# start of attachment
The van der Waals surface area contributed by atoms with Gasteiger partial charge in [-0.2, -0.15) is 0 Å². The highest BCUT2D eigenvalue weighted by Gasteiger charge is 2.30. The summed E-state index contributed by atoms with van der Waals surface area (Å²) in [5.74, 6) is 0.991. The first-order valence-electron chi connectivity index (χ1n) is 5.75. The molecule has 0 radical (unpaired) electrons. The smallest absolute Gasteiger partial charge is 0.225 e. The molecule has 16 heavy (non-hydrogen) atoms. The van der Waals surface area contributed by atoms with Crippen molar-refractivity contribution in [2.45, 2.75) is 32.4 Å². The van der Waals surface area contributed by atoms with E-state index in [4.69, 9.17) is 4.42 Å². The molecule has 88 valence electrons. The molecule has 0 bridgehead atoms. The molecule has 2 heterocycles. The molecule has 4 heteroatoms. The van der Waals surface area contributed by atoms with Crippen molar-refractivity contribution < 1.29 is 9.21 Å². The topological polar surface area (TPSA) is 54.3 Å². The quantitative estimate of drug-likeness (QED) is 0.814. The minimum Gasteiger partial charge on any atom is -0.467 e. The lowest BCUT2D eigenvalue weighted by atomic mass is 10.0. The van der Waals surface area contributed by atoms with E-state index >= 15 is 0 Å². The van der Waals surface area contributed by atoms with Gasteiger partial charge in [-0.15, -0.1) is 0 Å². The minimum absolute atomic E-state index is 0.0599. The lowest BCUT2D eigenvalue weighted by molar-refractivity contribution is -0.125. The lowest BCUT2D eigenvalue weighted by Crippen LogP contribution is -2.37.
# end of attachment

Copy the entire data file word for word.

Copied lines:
The van der Waals surface area contributed by atoms with Gasteiger partial charge in [-0.2, -0.15) is 0 Å². The highest BCUT2D eigenvalue weighted by Gasteiger charge is 2.30. The summed E-state index contributed by atoms with van der Waals surface area (Å²) in [5.74, 6) is 0.991. The first-order valence-electron chi connectivity index (χ1n) is 5.75. The molecule has 0 radical (unpaired) electrons. The smallest absolute Gasteiger partial charge is 0.225 e. The molecule has 16 heavy (non-hydrogen) atoms. The van der Waals surface area contributed by atoms with Crippen molar-refractivity contribution in [2.45, 2.75) is 32.4 Å². The van der Waals surface area contributed by atoms with E-state index in [4.69, 9.17) is 4.42 Å². The molecule has 88 valence electrons. The molecule has 0 bridgehead atoms. The molecule has 2 heterocycles. The molecule has 4 heteroatoms. The van der Waals surface area contributed by atoms with Crippen molar-refractivity contribution < 1.29 is 9.21 Å². The topological polar surface area (TPSA) is 54.3 Å². The quantitative estimate of drug-likeness (QED) is 0.814. The minimum Gasteiger partial charge on any atom is -0.467 e. The lowest BCUT2D eigenvalue weighted by atomic mass is 10.0. The van der Waals surface area contributed by atoms with E-state index >= 15 is 0 Å². The van der Waals surface area contributed by atoms with Gasteiger partial charge in [-0.15, -0.1) is 0 Å². The minimum absolute atomic E-state index is 0.0599. The lowest BCUT2D eigenvalue weighted by molar-refractivity contribution is -0.125. The lowest BCUT2D eigenvalue weighted by Crippen LogP contribution is -2.37.